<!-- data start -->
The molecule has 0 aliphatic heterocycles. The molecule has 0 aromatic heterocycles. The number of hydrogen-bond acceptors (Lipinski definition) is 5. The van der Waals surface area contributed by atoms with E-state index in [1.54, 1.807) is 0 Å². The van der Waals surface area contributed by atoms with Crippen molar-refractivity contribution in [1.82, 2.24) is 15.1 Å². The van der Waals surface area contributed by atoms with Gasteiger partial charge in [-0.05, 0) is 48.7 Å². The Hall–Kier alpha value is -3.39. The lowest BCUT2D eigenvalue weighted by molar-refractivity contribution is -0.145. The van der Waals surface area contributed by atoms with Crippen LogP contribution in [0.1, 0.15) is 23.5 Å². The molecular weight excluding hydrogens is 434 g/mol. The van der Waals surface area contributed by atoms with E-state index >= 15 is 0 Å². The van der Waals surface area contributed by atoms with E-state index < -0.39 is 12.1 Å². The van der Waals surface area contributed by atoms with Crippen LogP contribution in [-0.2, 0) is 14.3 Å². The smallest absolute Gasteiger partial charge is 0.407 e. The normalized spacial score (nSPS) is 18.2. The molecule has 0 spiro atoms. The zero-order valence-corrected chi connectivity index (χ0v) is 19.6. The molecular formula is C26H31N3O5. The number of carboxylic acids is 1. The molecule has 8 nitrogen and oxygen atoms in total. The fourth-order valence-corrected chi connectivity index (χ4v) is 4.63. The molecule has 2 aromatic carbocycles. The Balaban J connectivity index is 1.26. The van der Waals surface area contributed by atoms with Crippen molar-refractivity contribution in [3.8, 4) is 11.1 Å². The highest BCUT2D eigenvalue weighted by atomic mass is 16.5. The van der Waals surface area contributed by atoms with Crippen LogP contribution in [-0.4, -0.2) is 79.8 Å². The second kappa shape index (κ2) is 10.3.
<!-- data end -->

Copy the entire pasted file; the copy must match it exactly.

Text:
The molecule has 0 aliphatic heterocycles. The molecule has 0 aromatic heterocycles. The number of hydrogen-bond acceptors (Lipinski definition) is 5. The van der Waals surface area contributed by atoms with E-state index in [1.54, 1.807) is 0 Å². The van der Waals surface area contributed by atoms with Crippen molar-refractivity contribution in [1.82, 2.24) is 15.1 Å². The van der Waals surface area contributed by atoms with Gasteiger partial charge in [-0.05, 0) is 48.7 Å². The Hall–Kier alpha value is -3.39. The lowest BCUT2D eigenvalue weighted by molar-refractivity contribution is -0.145. The van der Waals surface area contributed by atoms with Crippen LogP contribution in [0.1, 0.15) is 23.5 Å². The molecular weight excluding hydrogens is 434 g/mol. The van der Waals surface area contributed by atoms with E-state index >= 15 is 0 Å². The van der Waals surface area contributed by atoms with E-state index < -0.39 is 12.1 Å². The van der Waals surface area contributed by atoms with Crippen LogP contribution in [-0.2, 0) is 14.3 Å². The smallest absolute Gasteiger partial charge is 0.407 e. The normalized spacial score (nSPS) is 18.2. The molecule has 0 spiro atoms. The zero-order valence-corrected chi connectivity index (χ0v) is 19.6. The molecular formula is C26H31N3O5. The number of carboxylic acids is 1. The molecule has 8 nitrogen and oxygen atoms in total. The fourth-order valence-corrected chi connectivity index (χ4v) is 4.63. The molecule has 2 aromatic carbocycles. The Balaban J connectivity index is 1.26. The van der Waals surface area contributed by atoms with Crippen molar-refractivity contribution in [3.8, 4) is 11.1 Å². The highest BCUT2D eigenvalue weighted by atomic mass is 16.5. The van der Waals surface area contributed by atoms with Crippen LogP contribution in [-0.4, -0.2) is 79.8 Å². The second kappa shape index (κ2) is 10.3.